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posted by martyb on Thursday September 14, @06:42AM   Printer-friendly
from the chipped-away dept.

Some news outlets reported that Western Digital was close to acquiring Toshiba's memory business, but that had not been finalized as of Tuesday:

Toshiba Corp now favors a group led by Bain Capital LP and SK Hynix Inc to buy its prized semiconductor business, as it failed to bridge key gaps with its business partner and rival bidder Western Digital Corp, two people briefed on the matter said on Tuesday.

The dramatic twist in the sale process, beset by legal wrangling and revised bids, comes just a day before Toshiba's latest deadline. The Japanese conglomerate, which needs to sell the chip business to plug a huge hole in its finances, had been trying to seal a deal by Wednesday with the Western Digital group but now hopes to reach agreement with the Bain group by next week, said the sources, who declined to be identified as the talks were private.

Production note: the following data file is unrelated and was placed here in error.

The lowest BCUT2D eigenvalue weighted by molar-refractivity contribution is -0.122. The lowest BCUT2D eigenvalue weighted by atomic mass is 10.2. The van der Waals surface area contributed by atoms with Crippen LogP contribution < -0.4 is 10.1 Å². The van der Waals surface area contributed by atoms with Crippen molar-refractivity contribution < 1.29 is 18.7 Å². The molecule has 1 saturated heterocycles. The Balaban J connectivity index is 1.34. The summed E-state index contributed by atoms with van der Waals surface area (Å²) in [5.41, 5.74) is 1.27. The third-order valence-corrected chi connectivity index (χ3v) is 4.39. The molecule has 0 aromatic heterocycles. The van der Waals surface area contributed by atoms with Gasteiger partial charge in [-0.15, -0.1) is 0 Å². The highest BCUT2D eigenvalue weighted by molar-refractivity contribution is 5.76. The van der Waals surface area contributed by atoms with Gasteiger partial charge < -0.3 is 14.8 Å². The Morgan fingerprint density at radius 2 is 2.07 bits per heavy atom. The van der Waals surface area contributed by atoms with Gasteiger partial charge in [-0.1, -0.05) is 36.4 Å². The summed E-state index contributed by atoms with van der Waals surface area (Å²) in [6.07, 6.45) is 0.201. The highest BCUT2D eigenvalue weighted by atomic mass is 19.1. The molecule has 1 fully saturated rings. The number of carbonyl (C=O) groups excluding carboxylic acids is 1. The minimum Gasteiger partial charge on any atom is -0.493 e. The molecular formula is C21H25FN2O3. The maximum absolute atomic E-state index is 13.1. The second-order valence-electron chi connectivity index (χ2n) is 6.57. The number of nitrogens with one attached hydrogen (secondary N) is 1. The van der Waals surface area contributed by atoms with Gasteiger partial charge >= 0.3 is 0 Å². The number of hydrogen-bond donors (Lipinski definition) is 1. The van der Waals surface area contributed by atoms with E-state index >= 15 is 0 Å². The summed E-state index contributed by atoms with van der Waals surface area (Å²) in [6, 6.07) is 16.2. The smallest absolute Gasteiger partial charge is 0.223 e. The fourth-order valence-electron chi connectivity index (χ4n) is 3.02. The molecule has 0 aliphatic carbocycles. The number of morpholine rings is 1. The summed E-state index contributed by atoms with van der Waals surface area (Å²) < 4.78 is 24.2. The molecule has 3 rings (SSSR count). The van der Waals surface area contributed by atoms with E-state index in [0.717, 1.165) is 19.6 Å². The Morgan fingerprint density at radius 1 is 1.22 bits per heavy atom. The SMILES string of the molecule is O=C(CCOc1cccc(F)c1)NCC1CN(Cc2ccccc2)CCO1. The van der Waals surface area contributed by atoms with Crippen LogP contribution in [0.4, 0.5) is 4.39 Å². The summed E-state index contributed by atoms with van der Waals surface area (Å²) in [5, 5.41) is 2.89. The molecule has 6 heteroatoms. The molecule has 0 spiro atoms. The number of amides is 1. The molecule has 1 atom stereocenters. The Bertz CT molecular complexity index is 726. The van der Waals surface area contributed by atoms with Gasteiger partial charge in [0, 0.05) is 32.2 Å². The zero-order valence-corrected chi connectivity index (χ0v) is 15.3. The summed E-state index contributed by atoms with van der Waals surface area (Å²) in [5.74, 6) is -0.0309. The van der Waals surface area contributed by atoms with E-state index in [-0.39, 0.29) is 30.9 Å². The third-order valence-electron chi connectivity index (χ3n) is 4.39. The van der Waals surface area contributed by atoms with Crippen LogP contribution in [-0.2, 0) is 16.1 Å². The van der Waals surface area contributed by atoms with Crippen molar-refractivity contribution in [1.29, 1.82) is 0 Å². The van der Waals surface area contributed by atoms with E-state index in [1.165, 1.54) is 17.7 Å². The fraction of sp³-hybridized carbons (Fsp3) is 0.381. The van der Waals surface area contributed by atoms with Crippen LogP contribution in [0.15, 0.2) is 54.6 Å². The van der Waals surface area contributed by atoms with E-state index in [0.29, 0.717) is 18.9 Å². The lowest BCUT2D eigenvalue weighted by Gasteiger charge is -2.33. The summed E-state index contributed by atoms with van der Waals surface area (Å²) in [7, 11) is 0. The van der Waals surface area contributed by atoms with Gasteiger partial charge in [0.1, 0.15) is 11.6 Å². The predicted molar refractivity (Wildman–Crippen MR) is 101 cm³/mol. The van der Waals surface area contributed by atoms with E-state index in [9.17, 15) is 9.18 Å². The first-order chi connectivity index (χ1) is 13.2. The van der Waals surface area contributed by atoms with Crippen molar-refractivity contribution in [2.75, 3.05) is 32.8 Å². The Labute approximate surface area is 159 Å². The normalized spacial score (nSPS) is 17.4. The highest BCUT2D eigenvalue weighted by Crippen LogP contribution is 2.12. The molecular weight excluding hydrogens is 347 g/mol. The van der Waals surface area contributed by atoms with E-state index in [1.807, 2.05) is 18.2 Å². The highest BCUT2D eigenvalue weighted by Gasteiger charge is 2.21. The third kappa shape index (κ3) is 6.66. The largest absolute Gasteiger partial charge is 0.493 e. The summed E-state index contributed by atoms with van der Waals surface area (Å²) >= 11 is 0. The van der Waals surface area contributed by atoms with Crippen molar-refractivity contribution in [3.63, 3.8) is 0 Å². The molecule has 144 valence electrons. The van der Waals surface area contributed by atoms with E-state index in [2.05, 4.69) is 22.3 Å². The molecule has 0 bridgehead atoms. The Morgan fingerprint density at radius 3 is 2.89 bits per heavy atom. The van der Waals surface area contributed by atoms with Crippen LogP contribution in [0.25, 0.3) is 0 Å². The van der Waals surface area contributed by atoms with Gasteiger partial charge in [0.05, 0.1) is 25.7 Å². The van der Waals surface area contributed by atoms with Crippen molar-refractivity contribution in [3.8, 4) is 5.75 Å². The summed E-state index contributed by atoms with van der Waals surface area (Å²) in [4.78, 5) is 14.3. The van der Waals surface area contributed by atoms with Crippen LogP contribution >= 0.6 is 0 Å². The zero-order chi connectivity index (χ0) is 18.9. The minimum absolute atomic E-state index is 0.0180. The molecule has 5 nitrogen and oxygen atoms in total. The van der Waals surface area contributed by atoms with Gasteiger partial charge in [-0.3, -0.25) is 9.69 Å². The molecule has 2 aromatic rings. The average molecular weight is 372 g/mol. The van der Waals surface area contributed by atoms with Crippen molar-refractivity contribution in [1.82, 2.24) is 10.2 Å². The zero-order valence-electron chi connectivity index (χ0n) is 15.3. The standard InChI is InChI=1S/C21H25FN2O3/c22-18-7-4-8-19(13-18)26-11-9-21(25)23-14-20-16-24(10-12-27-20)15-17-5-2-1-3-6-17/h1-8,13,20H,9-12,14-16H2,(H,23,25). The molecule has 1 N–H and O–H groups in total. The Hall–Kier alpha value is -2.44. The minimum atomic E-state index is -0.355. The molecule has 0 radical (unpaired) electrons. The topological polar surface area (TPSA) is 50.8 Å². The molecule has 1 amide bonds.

A Toshiba spokesman said the firm could not comment on details of the talks. The parties have already missed two deadlines by Toshiba's banks, which want a deal to pump $18 billion or more into the company to pull it out of negative shareholder equity and prevent it from being delisted. Yoshimitsu Kobayashi, an external Toshiba director, told reporters earlier on Tuesday that although the deadline is important, it is also important that negotiations head in a good direction.

Apple, a buyer of Toshiba's NAND chips, reportedly threatened Western Digital with a boycott of its products if it took complete control of Toshiba's memory business. But it did offer $460 million in acquisition financing for a group including WD as long as WD remained a minority investor.